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Old 02-05-2010, 11:11 PM   #41
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Quote:
Originally Posted by JohnL View Post
My every day oil for frying is canola or corn oil. I also have peanut oil for high temp...
Actually, canola and corn oils have smoke points in the same range as peanut oil.

I have found every source of smoke point temperatures for fats differs a little from the others. There seems to be a consensus that these three oils are in the mid 400s for smoke points.

A lot depends on how much an oil has been refined. A highly refined peanut oil, for example, will have a higher smoke point than a less refined peanut oil.
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Old 02-06-2010, 05:19 AM   #42
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Hey Andy wondering about that refinement and the effect on smoke point. Given that putting salt in to water raises the point at which it boils. What if salt or something else could be added to oil and raise the smoke point?
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Old 02-06-2010, 09:29 PM   #43
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I don't the answer to that for sure but my instinct tells me that would't work.

Maybe someone else has a better answer.
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Old 02-06-2010, 11:13 PM   #44
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Salt seems to have the ability/tendency to LOWER the smoking point.

Cooking oil
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Old 02-07-2010, 04:58 AM   #45
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i keep several kinds of oils/fat for my food, although if i were gonna keep a couple for general broad use- i'd keep canola & a EV olive. except for veal & delicate dishes, the olive would be for uncooked foods like salads & bread-dipping, the canola more for daily cooking.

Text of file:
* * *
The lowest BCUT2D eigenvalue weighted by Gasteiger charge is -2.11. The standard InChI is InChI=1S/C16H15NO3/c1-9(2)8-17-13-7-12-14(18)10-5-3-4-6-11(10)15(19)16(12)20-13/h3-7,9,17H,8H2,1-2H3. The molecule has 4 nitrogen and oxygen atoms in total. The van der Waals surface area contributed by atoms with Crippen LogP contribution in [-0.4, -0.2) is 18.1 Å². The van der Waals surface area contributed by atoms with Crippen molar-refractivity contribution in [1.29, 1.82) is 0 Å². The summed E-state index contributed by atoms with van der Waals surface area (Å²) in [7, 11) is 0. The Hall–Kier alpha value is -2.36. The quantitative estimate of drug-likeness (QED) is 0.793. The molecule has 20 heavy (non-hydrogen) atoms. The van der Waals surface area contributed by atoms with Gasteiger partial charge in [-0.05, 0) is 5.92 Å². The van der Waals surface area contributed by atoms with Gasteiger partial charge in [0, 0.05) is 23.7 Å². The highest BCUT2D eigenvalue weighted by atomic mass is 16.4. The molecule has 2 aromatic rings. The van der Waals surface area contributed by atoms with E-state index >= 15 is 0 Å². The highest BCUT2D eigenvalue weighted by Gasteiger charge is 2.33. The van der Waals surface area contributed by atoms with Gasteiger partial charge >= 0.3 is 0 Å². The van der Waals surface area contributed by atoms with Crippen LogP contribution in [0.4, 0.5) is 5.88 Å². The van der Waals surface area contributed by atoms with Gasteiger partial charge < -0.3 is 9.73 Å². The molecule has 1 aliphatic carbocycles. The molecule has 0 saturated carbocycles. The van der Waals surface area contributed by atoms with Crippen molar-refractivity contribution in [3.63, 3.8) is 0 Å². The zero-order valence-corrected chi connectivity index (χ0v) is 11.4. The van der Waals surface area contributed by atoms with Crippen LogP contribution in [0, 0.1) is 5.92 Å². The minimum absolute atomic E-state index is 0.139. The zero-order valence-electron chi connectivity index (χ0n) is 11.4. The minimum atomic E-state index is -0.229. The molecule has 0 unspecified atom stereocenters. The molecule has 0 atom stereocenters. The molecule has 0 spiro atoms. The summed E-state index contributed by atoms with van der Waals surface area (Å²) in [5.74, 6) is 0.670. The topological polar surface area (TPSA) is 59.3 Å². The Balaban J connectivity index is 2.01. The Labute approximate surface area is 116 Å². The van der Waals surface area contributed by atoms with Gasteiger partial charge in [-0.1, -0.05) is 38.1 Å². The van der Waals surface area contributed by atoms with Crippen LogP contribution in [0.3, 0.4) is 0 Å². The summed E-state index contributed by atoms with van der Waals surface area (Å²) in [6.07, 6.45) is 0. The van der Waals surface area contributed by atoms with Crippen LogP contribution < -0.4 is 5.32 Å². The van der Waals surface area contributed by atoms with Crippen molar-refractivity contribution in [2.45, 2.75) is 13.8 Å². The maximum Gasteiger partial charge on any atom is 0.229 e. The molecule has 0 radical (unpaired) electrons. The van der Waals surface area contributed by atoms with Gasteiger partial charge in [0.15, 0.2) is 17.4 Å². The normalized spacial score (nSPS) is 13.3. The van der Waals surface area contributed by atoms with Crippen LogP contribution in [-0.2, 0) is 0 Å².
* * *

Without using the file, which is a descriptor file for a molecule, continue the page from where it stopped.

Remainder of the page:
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Old 02-08-2010, 09:06 AM   #46
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Quote:
Originally Posted by mcnerd View Post
Salt seems to have the ability/tendency to LOWER the smoking point.

Cooking oil
Thanks, mcnerd.
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Old 02-08-2010, 09:57 AM   #47
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Vegetable oil or canola oil for everyday cooking...i like it coz it has no after taste and you can cook anything with it
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Old 02-08-2010, 10:17 AM   #48
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Quote:
Originally Posted by oneoffour View Post
Hey Andy wondering about that refinement and the effect on smoke point. Given that putting salt in to water raises the point at which it boils. What if salt or something else could be added to oil and raise the smoke point?
Salt actually lowers the temperature at which water would boil. It lowers the "activation energy" required for a reaction to take place. I think it must do the same thing to the oil according to the link mcnerd posted for us.
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Old 02-18-2010, 11:06 PM   #49
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For me, it's simple:

High heat - vegetable oil
Low heat - olive oil
Raw - extra virgin olive oil
Fries - peanut oil
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Old 03-10-2010, 09:09 PM   #50
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for every day cooking = rice bran oil.
for high-heat cooking = rice bran oil
for deep-frying = rice bran oil
for salad dressings = evoo (frantoia)
for Asian salad dressings = rice bran oil

rice bran oil is proven to have LOTS of health benefits... the highest smoke point, and it has a very neutral taste.
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